And sure, I’m sympathetic to the point that “big food” added sugar to compensate for less fat – but that’s a a separate point in that it explains (in part) why we ended up eating too much sugar, but also tells you that we didn’t follow the guidelines, albeit not entirely because of informed choice.

It’s possible, in short, that we wouldn’t be in the state we’re in in terms of obesity and/or non-communicable diseases if we had followed the guidelines then, or start following the guidelines now. The burden of proof, in other words, is still on people who want to propose an alternative to guidelines based on the totality of evidence.

Anne Childers repeated this misleading claim about the guidelines, showing us a graph of NHANES data, according to her showing that Americans complied with those guidelines (in that carbs were up, fat was down, yet obesity increased).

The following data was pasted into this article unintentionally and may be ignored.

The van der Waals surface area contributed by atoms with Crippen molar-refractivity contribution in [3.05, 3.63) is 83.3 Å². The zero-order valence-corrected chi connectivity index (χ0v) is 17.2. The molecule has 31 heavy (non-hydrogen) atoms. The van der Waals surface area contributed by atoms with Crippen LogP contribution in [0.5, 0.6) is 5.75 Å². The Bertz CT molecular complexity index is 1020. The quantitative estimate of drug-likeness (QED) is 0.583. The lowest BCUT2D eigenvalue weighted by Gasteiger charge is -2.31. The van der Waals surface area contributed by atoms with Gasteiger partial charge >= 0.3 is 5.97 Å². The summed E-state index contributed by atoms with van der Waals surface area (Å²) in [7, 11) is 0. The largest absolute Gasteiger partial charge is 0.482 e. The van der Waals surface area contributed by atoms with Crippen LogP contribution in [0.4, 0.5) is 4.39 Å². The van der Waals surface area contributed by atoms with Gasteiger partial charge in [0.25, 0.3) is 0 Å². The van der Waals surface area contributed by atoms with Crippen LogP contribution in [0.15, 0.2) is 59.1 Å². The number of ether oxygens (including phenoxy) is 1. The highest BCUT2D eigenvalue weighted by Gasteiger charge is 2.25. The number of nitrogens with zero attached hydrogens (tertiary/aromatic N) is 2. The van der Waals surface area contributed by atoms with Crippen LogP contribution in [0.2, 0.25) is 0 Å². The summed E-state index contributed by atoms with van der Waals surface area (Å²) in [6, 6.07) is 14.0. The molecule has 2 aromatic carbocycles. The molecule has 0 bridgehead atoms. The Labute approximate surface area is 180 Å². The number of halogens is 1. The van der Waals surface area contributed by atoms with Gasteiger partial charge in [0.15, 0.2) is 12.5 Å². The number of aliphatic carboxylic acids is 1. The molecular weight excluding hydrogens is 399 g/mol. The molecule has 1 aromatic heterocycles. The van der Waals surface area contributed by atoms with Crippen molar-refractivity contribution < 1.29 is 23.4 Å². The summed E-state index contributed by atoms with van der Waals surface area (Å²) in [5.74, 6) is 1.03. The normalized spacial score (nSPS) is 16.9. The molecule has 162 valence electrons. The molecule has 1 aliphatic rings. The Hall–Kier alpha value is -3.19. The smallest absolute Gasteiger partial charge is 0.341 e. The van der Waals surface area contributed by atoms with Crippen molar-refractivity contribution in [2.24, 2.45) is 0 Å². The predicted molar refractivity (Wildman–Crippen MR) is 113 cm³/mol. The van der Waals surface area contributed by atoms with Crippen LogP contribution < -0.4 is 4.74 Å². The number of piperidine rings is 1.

But that shows us nothing of the sort, in the guidelines were not “increase carbs in general”, and folk ended up (whether via the evil Big Sugar or not) eating far too many of the wrong sorts of carbs. They didn’t eat the fruits and whole grains they were supposed to, and they ate far too many of the refined grains and desserts, while guzzling plenty of soda.

This sort of misrepresentation (misleading, even if not mendacious) was not uncommon. Consider Gary Taubes, who in his talk repeated the claim made in Why We Get Fat: And What to Do About It, that “Weight loss achieved in clinical trials of calorie restricted diets are so small as to be clinically insignificant.”

As evidence for this claim, he cites a Cochrane Collaboration report (since withdrawn, simply because the evidence and analysis is now out of date) where the abstract concludes as follows:

The review suggests that fat-restricted diets are no better than calorie restricted diets in achieving long term weight loss in overweight or obese people. Overall, participants lost slightly more weight on the control diets but this was not significantly different from the weight loss achieved through dietary fat restriction and was so small as to be clinically insignificant.